Managing a business 250 miles away, with only a very limited grasp of a different language, law and culture, has led me to question what effective management is. In the early years I would dash around on the first day of a visit giving instructions: water this, plough that in, get those crop covers off. During my visit last week I looked, listened and contemplated my purpose. The less I visit, the better the team seems to do – perhaps because they have space to grow. I am astonished by their appetite for learning and innovation. I used to think that was my job, but now I find investments being evaluated, and new crops, varieties and growing techniques being tried; it’s me who is doing the learning. Relationships and roles are fluid, almost anarchic, but decision making is fast and efficient. There is one small office, which is usually empty; most decisions are made in the field, over a coffee or a beer at the end of the day.

Could it be that the most important part of management is knowing when to get out of the way – and its most common failing the underestimation of people’s capability to find fulfilment by managing themselves?

Guy Singh-Watson

Guy’s news: Recipe boxes, carthorses & unicorns

It’s hard being a carthorse grazing with unicorns. 30 years of learning our trade and patiently reinvesting profits have served Riverford well, but are we out of step with the herd? Looking around our field, I find us surrounded by a new and impatient breed of business: hungry for growth, and backed by even hungrier private capital. The combination is explosive, and makes scary company for an old nag used to plodding along alone.

For the more grounded among you, a ‘unicorn’ is a privately owned startup company valued at more than $1 billion; think Facebook, Uber, Airbnb, Dropbox and Pinterest. They call them unicorns because they are so vanishingly rare – but that doesn’t stop a generation of techy wannabes dreaming of being the next Mark Zuckerberg. Home delivery of food ordered over the internet, and recipe boxes in particular, are seen as high-growth areas ripe for unicorn status; Farmdrop, Gousto, HelloFresh and the like vye with the more traditional mammoths like Amazon/Whole Foods and Ocado.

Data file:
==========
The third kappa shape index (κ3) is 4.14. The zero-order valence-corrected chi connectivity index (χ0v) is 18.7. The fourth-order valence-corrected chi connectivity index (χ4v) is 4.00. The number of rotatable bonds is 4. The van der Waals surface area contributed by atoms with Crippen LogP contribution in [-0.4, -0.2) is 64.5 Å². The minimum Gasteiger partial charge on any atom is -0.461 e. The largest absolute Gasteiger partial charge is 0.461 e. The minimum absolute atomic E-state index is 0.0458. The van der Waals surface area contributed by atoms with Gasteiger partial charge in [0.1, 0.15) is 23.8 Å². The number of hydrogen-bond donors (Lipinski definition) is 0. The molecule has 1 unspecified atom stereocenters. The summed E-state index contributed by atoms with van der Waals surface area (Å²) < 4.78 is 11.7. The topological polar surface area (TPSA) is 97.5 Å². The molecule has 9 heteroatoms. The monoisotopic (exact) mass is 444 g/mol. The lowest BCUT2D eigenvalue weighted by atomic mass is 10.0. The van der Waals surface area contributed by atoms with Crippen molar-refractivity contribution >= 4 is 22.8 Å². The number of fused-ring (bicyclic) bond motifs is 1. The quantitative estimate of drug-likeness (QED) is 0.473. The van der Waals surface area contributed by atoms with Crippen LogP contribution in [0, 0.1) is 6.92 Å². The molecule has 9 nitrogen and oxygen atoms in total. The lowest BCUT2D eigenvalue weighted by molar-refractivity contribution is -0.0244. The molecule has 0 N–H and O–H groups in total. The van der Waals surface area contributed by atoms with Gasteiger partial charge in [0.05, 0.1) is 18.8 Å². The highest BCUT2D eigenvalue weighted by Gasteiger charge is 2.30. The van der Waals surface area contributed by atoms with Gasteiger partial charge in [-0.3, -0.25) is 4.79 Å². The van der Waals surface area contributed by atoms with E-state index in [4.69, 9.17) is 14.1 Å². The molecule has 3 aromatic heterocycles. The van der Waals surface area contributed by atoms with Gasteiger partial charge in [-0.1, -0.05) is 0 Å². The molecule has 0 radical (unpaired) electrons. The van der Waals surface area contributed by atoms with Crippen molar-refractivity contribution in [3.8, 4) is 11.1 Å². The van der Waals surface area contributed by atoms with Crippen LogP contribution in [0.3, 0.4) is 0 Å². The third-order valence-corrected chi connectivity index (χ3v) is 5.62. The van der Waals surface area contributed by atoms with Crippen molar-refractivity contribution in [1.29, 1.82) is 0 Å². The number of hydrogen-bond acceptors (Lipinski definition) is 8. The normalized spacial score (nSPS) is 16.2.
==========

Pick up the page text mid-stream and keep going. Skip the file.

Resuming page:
Having declared that Riverford will be sold not to venture capitalists, but to its hard-working, modestly paid staff, we have no access to the cash sloshing around the global economy looking to grow on the back of the next big thing. Instead we must make a profit before we can invest. That means we stick to what we know, don’t spend much on marketing, and look after our long-term customers rather than discounting to tease in new ones; in short, we plod. That might mean we get left behind, worrying about growing veg rather than share value. But it may also mean that those unicorns all chase themselves round the field faster and faster, running in ever smaller circles, until poof! All that is left is a cloud of smoke and some stardust… and we can all go back to our carrots.

Before they got me thinking about unicorns, I meant to write about our organic recipe boxes. We don’t advertise much, but they really are the best. You can now choose whichever recipes you fancy each week: 1, 2, 3 or more, including new vegan options. We’ll deliver everything bar the salt and pepper for your chosen recipes. All the joys of cooking with good ingredients, with none of the waste or the faff of planning.

Guy Singh-Watson

Guy’s news: Sauerkraut for cows

After three frantic weeks, we are very nearly caught up with the planting; just a few more rhubarb crowns and artichokes to go, and we will be there. Most crops are establishing well, but even the recent glorious weather won’t make up for a month’s delay in starting – making a long, hungry wait for the first harvest.